Chinese idiom-boil the dumpling in the teapot

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shellyuan
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Joined: Sat Sep 20, 2008 6:47 am

Chinese idiom-boil the dumpling in the teapot

Post by shellyuan » Sat Nov 01, 2008 8:38 am

“Jiaozi” (Chinese Dumpling) is very popular in China especially in the North. Related to Jiaozi there are many Chinese expressions. For example, when parting or receiving one’s friends or relatives, you can say “Songxing de Jiaozi jiefeng de mian (literally ‘send you off with Jiaozi and welcome you back with noodles’)”. The saying means that if a person eats Jiaozi before leaving his home, he will have a smooth and safe trip; whereas if he eats noodles after he returns home, he will stay with his family forever. Another saying “Jiaozi jiu jiu yue chi yue you ” means that while you have Jiaozi with wine, your family will become prosperous. Another saying “eat more Jiaozi, you will not feel its deliciousness; drink more honey, you will not feel its sweetness” implies that if a person eats too much tasty food like Jiaozi and honey day after day, he will not feel their deliciousness. Jiaozi is made of wrappers and fillings, and it is usually boiled in water before being served. Many Chinese sayings are related to these characteristics of Jiaozi. Here I will introduce some of them to you.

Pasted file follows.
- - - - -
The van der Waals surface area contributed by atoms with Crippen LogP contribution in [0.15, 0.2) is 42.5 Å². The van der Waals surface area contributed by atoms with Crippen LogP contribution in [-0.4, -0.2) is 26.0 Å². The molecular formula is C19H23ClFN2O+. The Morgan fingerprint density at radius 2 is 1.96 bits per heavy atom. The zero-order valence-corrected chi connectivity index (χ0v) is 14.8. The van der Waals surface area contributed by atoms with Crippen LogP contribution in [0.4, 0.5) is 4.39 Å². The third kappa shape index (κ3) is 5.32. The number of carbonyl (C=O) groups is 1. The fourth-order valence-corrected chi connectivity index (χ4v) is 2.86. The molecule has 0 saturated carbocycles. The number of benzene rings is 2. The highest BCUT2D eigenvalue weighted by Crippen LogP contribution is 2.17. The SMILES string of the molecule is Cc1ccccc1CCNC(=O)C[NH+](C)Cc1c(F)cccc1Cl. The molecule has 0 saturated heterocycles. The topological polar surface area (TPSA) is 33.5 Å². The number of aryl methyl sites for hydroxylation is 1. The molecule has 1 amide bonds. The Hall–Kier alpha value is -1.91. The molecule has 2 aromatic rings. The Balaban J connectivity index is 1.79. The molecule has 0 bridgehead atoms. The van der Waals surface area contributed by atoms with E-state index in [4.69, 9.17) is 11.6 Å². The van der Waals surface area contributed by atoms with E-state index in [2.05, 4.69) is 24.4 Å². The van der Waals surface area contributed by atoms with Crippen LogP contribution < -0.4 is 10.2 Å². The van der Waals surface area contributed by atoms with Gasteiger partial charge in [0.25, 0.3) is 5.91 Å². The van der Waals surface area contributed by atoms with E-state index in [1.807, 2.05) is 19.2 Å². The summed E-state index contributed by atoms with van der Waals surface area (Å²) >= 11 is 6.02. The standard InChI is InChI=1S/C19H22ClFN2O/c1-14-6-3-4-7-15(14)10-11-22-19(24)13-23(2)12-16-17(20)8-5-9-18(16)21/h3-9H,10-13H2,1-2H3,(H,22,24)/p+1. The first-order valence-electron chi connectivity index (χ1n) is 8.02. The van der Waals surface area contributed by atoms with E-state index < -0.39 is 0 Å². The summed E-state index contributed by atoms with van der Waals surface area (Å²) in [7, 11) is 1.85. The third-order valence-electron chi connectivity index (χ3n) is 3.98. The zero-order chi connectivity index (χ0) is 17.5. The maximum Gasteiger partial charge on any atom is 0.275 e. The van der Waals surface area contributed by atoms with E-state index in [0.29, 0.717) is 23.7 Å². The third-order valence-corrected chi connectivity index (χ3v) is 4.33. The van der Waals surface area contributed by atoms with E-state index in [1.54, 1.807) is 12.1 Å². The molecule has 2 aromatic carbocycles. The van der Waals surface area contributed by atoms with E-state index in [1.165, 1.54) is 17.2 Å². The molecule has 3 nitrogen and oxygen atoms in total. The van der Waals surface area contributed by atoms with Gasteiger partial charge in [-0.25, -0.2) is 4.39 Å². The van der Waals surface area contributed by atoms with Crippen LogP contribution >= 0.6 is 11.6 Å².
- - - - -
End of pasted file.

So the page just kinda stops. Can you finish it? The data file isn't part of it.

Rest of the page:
茶壶煮饺子 ——(肚里)有货倒(道)不出来 To boil Jiaozi in a teapot —They could not be poured out.
中国人喜欢喝茶,每家都有一两把茶壶。茶壶有各种形状,不过都是肚子很大、壶嘴很小。饺子要用大一点儿的锅来煮,如果用茶壶来煮饺子,由于茶壶的嘴儿小,饺子很难倒出来。 “有货倒不出来”的“货”由“饺子”泛指“东西”,“有东西倒不出来”在这里还有“想说的话说不出来”的意思。有意思的是这里的“倒”和“道”谐音,而“ 道”在汉语里也有说话的意思。“茶壶煮饺子——(肚里)有货倒(道)不出来”就是说,一个人头脑里装了很多知识和学问,可是由于口才不好,所以很难把想法表达出来,或者表达不清楚。例句: A:听说李老师学问挺大的,可是讲起课来好像没什么意思。 B:可能是“茶壶煮饺子”吧。 Since the Chinese people enjoy drinking tea, almost every household possesses a teapot. Teapots have a big belly and a small spout. When Jiaozi is boiled in water, it is better to use a big pot. If you boil ji aozi in a teapot, it is difficult for you to pour out when it is ready because of the small spout of the teapot. In the second part of the saying, “you huo dao bu chu lai” literally means that “goods could not be poured out”. “Goods” here means Jiaozi, which can generally refer to “something”. “Something could not be poured out” has another layer of meaning “one has the difficulty in expressing himself”. Interestingly, the two Chinese characters “倒” and “道”are homophony, the former literally meaning “pour”, and the latter “speak”. Therefore, the Chinese saying “To boil Jiaozi in a teapot—They could not be poured out” also means that even if a person has acquired erudite knowledge, he might not express himself clearly or find it difficult to express his ideas. Example: A: It is said Mr. Li is erudite. But his lecture seems very dull. B: Don’t you know the saying “To boil Jiaozi in a teapot—They could not be poured out?”
source: http://www.hellomandarin.com
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